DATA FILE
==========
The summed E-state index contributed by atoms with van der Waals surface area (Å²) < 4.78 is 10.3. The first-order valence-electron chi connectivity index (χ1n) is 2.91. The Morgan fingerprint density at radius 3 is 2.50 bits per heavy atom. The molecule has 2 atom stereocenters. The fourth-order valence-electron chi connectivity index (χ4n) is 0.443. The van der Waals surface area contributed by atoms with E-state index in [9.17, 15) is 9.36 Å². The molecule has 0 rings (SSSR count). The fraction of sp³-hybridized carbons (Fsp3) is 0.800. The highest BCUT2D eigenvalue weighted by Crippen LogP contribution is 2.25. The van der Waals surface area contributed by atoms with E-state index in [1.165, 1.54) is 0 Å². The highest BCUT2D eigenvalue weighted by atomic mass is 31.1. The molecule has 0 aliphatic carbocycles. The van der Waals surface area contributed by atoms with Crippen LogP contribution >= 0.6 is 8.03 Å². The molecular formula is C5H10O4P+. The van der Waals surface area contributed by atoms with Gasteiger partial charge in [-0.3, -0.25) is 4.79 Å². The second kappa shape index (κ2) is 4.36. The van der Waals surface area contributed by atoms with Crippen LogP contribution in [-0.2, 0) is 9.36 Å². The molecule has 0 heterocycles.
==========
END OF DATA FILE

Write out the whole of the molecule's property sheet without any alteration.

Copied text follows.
The summed E-state index contributed by atoms with van der Waals surface area (Å²) < 4.78 is 10.3. The first-order valence-electron chi connectivity index (χ1n) is 2.91. The Morgan fingerprint density at radius 3 is 2.50 bits per heavy atom. The molecule has 2 atom stereocenters. The fourth-order valence-electron chi connectivity index (χ4n) is 0.443. The van der Waals surface area contributed by atoms with E-state index in [9.17, 15) is 9.36 Å². The molecule has 0 rings (SSSR count). The fraction of sp³-hybridized carbons (Fsp3) is 0.800. The highest BCUT2D eigenvalue weighted by Crippen LogP contribution is 2.25. The van der Waals surface area contributed by atoms with E-state index in [1.165, 1.54) is 0 Å². The highest BCUT2D eigenvalue weighted by atomic mass is 31.1. The molecule has 0 aliphatic carbocycles. The van der Waals surface area contributed by atoms with Crippen LogP contribution >= 0.6 is 8.03 Å². The molecular formula is C5H10O4P+. The van der Waals surface area contributed by atoms with Gasteiger partial charge in [-0.3, -0.25) is 4.79 Å². The second kappa shape index (κ2) is 4.36. The van der Waals surface area contributed by atoms with Crippen LogP contribution in [-0.2, 0) is 9.36 Å². The molecule has 0 heterocycles.